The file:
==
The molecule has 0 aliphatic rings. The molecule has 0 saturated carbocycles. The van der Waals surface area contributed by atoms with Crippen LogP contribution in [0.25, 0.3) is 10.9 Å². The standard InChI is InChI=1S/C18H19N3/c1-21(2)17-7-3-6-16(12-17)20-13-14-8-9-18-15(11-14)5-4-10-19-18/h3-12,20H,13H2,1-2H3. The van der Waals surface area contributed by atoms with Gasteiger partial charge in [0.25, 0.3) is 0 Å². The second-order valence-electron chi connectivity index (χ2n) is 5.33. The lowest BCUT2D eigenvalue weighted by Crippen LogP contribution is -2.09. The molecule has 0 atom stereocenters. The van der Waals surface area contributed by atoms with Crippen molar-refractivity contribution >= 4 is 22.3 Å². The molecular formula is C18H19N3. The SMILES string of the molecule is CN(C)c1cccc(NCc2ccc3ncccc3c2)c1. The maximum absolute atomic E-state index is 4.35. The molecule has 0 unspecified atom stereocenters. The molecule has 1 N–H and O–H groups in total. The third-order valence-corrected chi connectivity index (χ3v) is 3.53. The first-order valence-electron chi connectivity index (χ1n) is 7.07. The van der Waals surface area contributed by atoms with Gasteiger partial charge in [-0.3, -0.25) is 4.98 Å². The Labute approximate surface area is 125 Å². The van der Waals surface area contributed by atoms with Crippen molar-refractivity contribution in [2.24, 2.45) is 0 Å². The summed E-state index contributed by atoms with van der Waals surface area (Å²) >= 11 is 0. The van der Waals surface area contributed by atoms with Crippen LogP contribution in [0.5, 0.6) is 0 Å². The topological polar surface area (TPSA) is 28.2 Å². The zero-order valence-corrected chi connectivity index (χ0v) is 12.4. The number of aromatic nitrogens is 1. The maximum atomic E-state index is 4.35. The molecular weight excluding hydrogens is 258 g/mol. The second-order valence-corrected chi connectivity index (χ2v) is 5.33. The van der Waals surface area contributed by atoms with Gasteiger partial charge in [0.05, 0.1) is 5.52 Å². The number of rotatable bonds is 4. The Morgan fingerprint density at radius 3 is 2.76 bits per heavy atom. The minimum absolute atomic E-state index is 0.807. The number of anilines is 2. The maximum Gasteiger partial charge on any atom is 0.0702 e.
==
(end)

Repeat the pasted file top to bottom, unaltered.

The molecule has 0 aliphatic rings. The molecule has 0 saturated carbocycles. The van der Waals surface area contributed by atoms with Crippen LogP contribution in [0.25, 0.3) is 10.9 Å². The standard InChI is InChI=1S/C18H19N3/c1-21(2)17-7-3-6-16(12-17)20-13-14-8-9-18-15(11-14)5-4-10-19-18/h3-12,20H,13H2,1-2H3. The van der Waals surface area contributed by atoms with Gasteiger partial charge in [0.25, 0.3) is 0 Å². The second-order valence-electron chi connectivity index (χ2n) is 5.33. The lowest BCUT2D eigenvalue weighted by Crippen LogP contribution is -2.09. The molecule has 0 atom stereocenters. The van der Waals surface area contributed by atoms with Crippen molar-refractivity contribution >= 4 is 22.3 Å². The molecular formula is C18H19N3. The SMILES string of the molecule is CN(C)c1cccc(NCc2ccc3ncccc3c2)c1. The maximum absolute atomic E-state index is 4.35. The molecule has 0 unspecified atom stereocenters. The molecule has 1 N–H and O–H groups in total. The third-order valence-corrected chi connectivity index (χ3v) is 3.53. The first-order valence-electron chi connectivity index (χ1n) is 7.07. The van der Waals surface area contributed by atoms with Gasteiger partial charge in [-0.3, -0.25) is 4.98 Å². The Labute approximate surface area is 125 Å². The van der Waals surface area contributed by atoms with Crippen molar-refractivity contribution in [2.24, 2.45) is 0 Å². The summed E-state index contributed by atoms with van der Waals surface area (Å²) >= 11 is 0. The van der Waals surface area contributed by atoms with Crippen LogP contribution in [0.5, 0.6) is 0 Å². The topological polar surface area (TPSA) is 28.2 Å². The zero-order valence-corrected chi connectivity index (χ0v) is 12.4. The number of aromatic nitrogens is 1. The maximum atomic E-state index is 4.35. The molecular weight excluding hydrogens is 258 g/mol. The second-order valence-corrected chi connectivity index (χ2v) is 5.33. The van der Waals surface area contributed by atoms with Gasteiger partial charge in [0.05, 0.1) is 5.52 Å². The number of rotatable bonds is 4. The Morgan fingerprint density at radius 3 is 2.76 bits per heavy atom. The minimum absolute atomic E-state index is 0.807. The number of anilines is 2. The maximum Gasteiger partial charge on any atom is 0.0702 e.